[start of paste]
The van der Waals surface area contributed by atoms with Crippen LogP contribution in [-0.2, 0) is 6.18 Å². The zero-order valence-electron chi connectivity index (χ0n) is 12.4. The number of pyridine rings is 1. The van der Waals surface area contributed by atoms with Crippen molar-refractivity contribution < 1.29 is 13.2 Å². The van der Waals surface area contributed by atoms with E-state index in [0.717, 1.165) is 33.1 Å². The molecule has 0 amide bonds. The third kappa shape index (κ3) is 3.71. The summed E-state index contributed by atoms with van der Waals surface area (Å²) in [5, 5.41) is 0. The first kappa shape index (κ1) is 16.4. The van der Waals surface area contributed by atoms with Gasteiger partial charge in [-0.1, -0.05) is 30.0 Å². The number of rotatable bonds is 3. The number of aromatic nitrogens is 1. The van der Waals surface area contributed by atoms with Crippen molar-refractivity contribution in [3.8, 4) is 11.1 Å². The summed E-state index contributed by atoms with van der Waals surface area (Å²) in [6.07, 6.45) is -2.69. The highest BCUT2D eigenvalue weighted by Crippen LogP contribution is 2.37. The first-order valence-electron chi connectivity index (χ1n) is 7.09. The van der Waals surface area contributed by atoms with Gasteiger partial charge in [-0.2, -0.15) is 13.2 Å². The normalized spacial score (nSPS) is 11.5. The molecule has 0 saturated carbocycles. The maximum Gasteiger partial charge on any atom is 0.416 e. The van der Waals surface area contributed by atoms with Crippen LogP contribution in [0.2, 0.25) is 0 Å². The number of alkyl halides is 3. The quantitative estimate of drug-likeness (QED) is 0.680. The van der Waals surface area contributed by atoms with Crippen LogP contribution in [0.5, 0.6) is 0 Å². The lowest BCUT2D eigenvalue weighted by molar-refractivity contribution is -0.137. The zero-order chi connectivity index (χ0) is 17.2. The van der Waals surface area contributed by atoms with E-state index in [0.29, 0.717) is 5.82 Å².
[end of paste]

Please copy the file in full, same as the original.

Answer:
The van der Waals surface area contributed by atoms with Crippen LogP contribution in [-0.2, 0) is 6.18 Å². The zero-order valence-electron chi connectivity index (χ0n) is 12.4. The number of pyridine rings is 1. The van der Waals surface area contributed by atoms with Crippen molar-refractivity contribution < 1.29 is 13.2 Å². The van der Waals surface area contributed by atoms with E-state index in [0.717, 1.165) is 33.1 Å². The molecule has 0 amide bonds. The third kappa shape index (κ3) is 3.71. The summed E-state index contributed by atoms with van der Waals surface area (Å²) in [5, 5.41) is 0. The first kappa shape index (κ1) is 16.4. The van der Waals surface area contributed by atoms with Gasteiger partial charge in [-0.1, -0.05) is 30.0 Å². The number of rotatable bonds is 3. The number of aromatic nitrogens is 1. The van der Waals surface area contributed by atoms with Crippen molar-refractivity contribution in [3.8, 4) is 11.1 Å². The summed E-state index contributed by atoms with van der Waals surface area (Å²) in [6.07, 6.45) is -2.69. The highest BCUT2D eigenvalue weighted by Crippen LogP contribution is 2.37. The first-order valence-electron chi connectivity index (χ1n) is 7.09. The van der Waals surface area contributed by atoms with Gasteiger partial charge in [-0.2, -0.15) is 13.2 Å². The normalized spacial score (nSPS) is 11.5. The molecule has 0 saturated carbocycles. The maximum Gasteiger partial charge on any atom is 0.416 e. The van der Waals surface area contributed by atoms with Crippen LogP contribution in [0.2, 0.25) is 0 Å². The number of alkyl halides is 3. The quantitative estimate of drug-likeness (QED) is 0.680. The van der Waals surface area contributed by atoms with Crippen LogP contribution in [0.5, 0.6) is 0 Å². The lowest BCUT2D eigenvalue weighted by molar-refractivity contribution is -0.137. The zero-order chi connectivity index (χ0) is 17.2. The van der Waals surface area contributed by atoms with E-state index in [0.29, 0.717) is 5.82 Å².